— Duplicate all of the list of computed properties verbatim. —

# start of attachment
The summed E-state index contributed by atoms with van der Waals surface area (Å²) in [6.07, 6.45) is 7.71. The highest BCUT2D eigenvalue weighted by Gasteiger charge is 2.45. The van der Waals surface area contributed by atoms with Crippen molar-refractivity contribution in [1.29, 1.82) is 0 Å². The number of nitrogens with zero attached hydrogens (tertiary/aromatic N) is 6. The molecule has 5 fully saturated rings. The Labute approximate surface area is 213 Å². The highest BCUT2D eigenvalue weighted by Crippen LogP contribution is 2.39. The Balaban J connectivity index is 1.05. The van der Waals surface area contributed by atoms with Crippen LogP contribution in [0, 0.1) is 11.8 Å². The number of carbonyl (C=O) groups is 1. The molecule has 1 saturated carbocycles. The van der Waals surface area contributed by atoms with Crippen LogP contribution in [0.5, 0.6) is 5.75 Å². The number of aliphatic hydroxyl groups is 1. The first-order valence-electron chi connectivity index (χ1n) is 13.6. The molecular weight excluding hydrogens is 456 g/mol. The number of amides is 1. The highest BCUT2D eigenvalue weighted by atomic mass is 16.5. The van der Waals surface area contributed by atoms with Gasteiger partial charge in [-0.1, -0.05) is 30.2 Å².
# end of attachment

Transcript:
The summed E-state index contributed by atoms with van der Waals surface area (Å²) in [6.07, 6.45) is 7.71. The highest BCUT2D eigenvalue weighted by Gasteiger charge is 2.45. The van der Waals surface area contributed by atoms with Crippen molar-refractivity contribution in [1.29, 1.82) is 0 Å². The number of nitrogens with zero attached hydrogens (tertiary/aromatic N) is 6. The molecule has 5 fully saturated rings. The Labute approximate surface area is 213 Å². The highest BCUT2D eigenvalue weighted by Crippen LogP contribution is 2.39. The Balaban J connectivity index is 1.05. The van der Waals surface area contributed by atoms with Crippen LogP contribution in [0, 0.1) is 11.8 Å². The number of carbonyl (C=O) groups is 1. The molecule has 1 saturated carbocycles. The van der Waals surface area contributed by atoms with Crippen LogP contribution in [0.5, 0.6) is 5.75 Å². The number of aliphatic hydroxyl groups is 1. The first-order valence-electron chi connectivity index (χ1n) is 13.6. The molecular weight excluding hydrogens is 456 g/mol. The number of amides is 1. The highest BCUT2D eigenvalue weighted by atomic mass is 16.5. The van der Waals surface area contributed by atoms with Gasteiger partial charge in [-0.1, -0.05) is 30.2 Å².